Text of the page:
Cube by Oppenheim

July 31, 2010

You can choose the design of your phone, your computer, and your car – so why not your condominium?

That’s what Chad Oppenheim, head of Miami-based Oppenheim Architecture & Design, asked himself while putting together his architectural thesis at Brown University.

The question became the impetus for his latest project: a condominium complex, set to be completed by the end of 2010, that takes a bottom-up, user-generated approach to constructing residential space.

Cube promotes its occupants to design their own domain with the possibility of connecting multiple cube modules vertically, horizontally, and diagonally in addition to creating double height volumes, garden voids and cantilevered living environments.

In a building that is going beyond the box, you buy cubes of space and then you decide how they are being placed together. You can arrange your cubes of space horizontally of course, vertically which is nice, and then you can go beyond any expectation for a high-rise.  You can tell Oppenheim you want the cubes to meet diagonally, have an open space (they are calling them “voids”) for say, a garden, and even leave the building and jump out into space.  In the CUBE building that wouldn’t be a balcony jutting off the side, it would be the entire cube of space, 625 sq ft.   Like in the style of Cubism the objects, in this case, living spaces, are broken up and looked at from an abstract perspective.  Chad Oppenheim, says of it, “ The original inspiration was my thesis project at Cornell, an idea of creating a vertical neighborhood, with people building and defining their own domains similar to how they do so in horizontal developments of single family houses.”[i] 

To further complete the cubist analogy, many cubists felt that time was the 4th dimension and time was best represented as a cube; the very center of the cube being the current reality of the person.  In the CUBE it works out that time will stay current because the CUBE system isn’t just great for the original buyers of the condos, it also makes it easier for future residents to remodel.  Future laborers with sledge hammers can go through walls sure, we expect that, but how about the floors?  Oppenheim wanted all of CUBE’s users to have endless possibilities but, as he puts it, with a laugh, “We didn’t want to give them a leash to hang themselves.”[ii]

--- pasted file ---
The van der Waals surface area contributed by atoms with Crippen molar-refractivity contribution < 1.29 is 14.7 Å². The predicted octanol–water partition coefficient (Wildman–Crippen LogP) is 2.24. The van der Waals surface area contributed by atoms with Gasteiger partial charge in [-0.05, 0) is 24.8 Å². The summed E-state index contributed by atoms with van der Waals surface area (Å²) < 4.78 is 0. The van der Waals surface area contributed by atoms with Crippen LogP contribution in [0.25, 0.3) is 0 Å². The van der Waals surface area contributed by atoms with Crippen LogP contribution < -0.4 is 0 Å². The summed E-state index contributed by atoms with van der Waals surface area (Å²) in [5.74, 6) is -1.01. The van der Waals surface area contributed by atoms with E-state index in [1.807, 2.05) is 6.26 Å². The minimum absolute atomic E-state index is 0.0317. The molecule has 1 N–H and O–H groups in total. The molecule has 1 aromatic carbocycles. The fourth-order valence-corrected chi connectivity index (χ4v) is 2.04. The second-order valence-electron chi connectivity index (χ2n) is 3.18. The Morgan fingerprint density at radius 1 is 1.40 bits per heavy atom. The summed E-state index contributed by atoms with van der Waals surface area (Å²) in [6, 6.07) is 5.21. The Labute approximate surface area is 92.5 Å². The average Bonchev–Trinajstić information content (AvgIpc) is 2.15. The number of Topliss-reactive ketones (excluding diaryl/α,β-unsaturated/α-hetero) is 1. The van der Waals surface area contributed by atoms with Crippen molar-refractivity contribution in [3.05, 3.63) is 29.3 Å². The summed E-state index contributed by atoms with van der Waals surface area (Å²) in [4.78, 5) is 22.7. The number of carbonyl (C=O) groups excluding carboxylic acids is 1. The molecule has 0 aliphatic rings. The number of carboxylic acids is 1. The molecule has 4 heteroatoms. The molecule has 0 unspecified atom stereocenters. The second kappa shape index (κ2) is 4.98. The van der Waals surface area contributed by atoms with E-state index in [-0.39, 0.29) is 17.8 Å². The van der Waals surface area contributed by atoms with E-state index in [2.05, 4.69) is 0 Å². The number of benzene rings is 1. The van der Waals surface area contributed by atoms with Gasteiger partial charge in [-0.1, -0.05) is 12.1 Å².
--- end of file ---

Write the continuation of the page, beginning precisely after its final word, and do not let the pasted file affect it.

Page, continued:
They achieve this by grouping the necessary elements – plumbing, electrical, air treatments – in a central core.  This is a classic technique in Modern architecture which here is being refined and taken to another level.  In the case of this building aptly named CUBE, Oppenheim met with his engineer, Ysreal Seinuk and asked “What if we do the structural system on the outside, a girded, diagonal bracing, so we don’t need sheer walls coming down internally?”[iii] Together they found that by placing a strong steel frame on the exterior to carry the load of the weight, the building becomes more economical, and since the floors are not cantilevered or sources of support, they become as non-essential as a dividing wall.

The building starts construction this year, 2008 in Miami’s design district.  Specifically it will come to be at 50 NE 41st St, Miami FL 33137.  It will stand 22 stories high.  If you wanted to buy into it the prices as of September 2007 are charted below.  Join up with this generation’s architectural Picasso, Chad Oppenheim, and sculpt out a new kind of living space.


1 bedroom’s, 625 sq. ft., starting $375,000.

2 one bedroom units, 1,250 sq. ft., starting at $750,000

The cubes are available on a first-come, first-served basis, although you can’t book them online yet. Oppenheim says residents shouldn’t be forced to compromise.

“The goal is to create an innovative but simple structure that gives flexibility,” he says. “This is going to be the next tier of living.



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